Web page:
Spring Clean Your Business

Gregory A. Schrage

Author: Gregory A. Schrage

POST DATE: 4.22.21
Ccha  Business Services

We recently discussed how spring is the perfect time to revisit and readjust your estate plan. It’s also a great time to revisit your business needs if you own and operate a business of your own.

An intentional compliance check can help you avoid legal or tax problems later in the year, whether you're a tiny part-time business or a growing company with hundreds or thousands of employees. This means making sure you’re in compliance with state, local and federal regulations as they apply to your operation.

Licensing compliance

If your business is a brick and mortar location, there’s a good likelihood you have city or county business licenses, many of which must be renewed annually and require you to pay taxes or file other reporting.

If, instead, you run your business out of your home, it may not have occurred to you that you need a local business license to operate. Many cities and counties require all businesses to possess a license, even sometimes if you’re simply working as a consultant or selling goods online.

Additionally, you may need a special permit to operate out of your home, or permission from your homeowner’s association to do so.

In tandem with licensing, your locality will look at whether your physical location is zoned for the type of business you are running. It if isn’t, you will need to apply for a variance. If your business could create parking problems or change the character of the neighborhood, you could experience problems.

Many professions, such as architects, electricians and even hairstylists must have a professional license to perform their business. Food businesses need licenses (even if home-based) from the health department, while other businesses need specialty licenses (ie: bars). Without the proper licenses, your business may face fines and even be temporarily shut down, so it’s an important matter to be understood as a business owner.

Finally, if selling products or services, your business may require obtaining a seller’s permit and remit sales tax to the state. That is something every business owner should research and understand as it applies to their state of residency and/or state of business operation. CCHA recommends contacting your city, county and state to learn more about what licensing applies to you and your business, and how you can comply if you aren’t already.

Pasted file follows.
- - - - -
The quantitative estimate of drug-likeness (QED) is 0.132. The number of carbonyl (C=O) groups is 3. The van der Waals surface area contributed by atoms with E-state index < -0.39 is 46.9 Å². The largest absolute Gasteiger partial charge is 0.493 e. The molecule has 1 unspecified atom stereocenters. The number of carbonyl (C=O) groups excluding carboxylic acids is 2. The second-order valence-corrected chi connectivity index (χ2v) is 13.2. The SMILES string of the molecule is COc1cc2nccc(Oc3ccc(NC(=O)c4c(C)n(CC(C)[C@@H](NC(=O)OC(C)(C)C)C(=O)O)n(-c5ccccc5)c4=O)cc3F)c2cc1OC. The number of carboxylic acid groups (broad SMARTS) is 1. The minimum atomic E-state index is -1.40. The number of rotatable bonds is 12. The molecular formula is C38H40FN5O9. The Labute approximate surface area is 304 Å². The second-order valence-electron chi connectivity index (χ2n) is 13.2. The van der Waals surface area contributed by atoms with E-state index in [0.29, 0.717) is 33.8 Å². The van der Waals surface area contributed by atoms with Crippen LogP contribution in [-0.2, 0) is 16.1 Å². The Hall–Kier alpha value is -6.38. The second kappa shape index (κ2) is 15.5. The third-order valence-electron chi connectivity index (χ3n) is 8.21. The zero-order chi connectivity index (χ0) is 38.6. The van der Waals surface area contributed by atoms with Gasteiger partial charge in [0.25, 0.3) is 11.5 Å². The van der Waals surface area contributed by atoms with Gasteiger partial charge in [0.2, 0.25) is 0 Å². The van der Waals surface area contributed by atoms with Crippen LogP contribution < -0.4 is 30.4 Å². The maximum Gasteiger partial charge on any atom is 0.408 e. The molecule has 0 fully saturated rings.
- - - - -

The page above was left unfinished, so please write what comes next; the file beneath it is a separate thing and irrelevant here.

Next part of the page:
Ccha april 2021 spring cleaning your business fb li

Human resources compliance

Have employees? Spring is a great time to ensure you’re in compliance with all state and federal employment laws. This is certainly true if you’ve expanded your workforce in the last year, as many employment laws apply only to employers with more than a certain number of employees.

Here are some common areas that can create problems for small businesses:

  • Federal discrimination: workplace laws prohibit discrimination based on race, gender, age, religion, disability, and other factors.
  • Some employees are entitled to overtime pay. Be sure to comply with the applicable state laws, properly classify employees for overtime purposes, and encourage all employees to report their work time accurately and consistently.
  • If you hire freelancers or other independent contractors, re-evaluate their status and correct if necessary for the coming year. The IRS clearly treats independent contractors and employees differently, and you can be required to pay taxes and penalties if you are caught mis-classifying your workers. Accountants are great resources for advice in these matters.

Additional business considerations to make this Spring include:

  • Revise or create your employee handbook. Does it include a social media policy? What about other updates you've been meaning to include? Your handbook may be treated as an enforceable contract, so you'll want it to reflect your vision for your business and treat the handbook as a foundation for how employees should behave and operate. Given the times we’re living in, you may want to add language around COVID-19 and policies around technology, confidentiality, use of company devices and working from home.
  • Update and refresh your website and social media. Secure new images of your team or workplace now that the weather is warming up, and ensure your brand is being accurately portrayed online.

The Business Services Team at CCHA has what it takes to help businesses reach their goals. Contact us for help with business formation, commercial transactions, business financing, tax plans, business succession planning and more.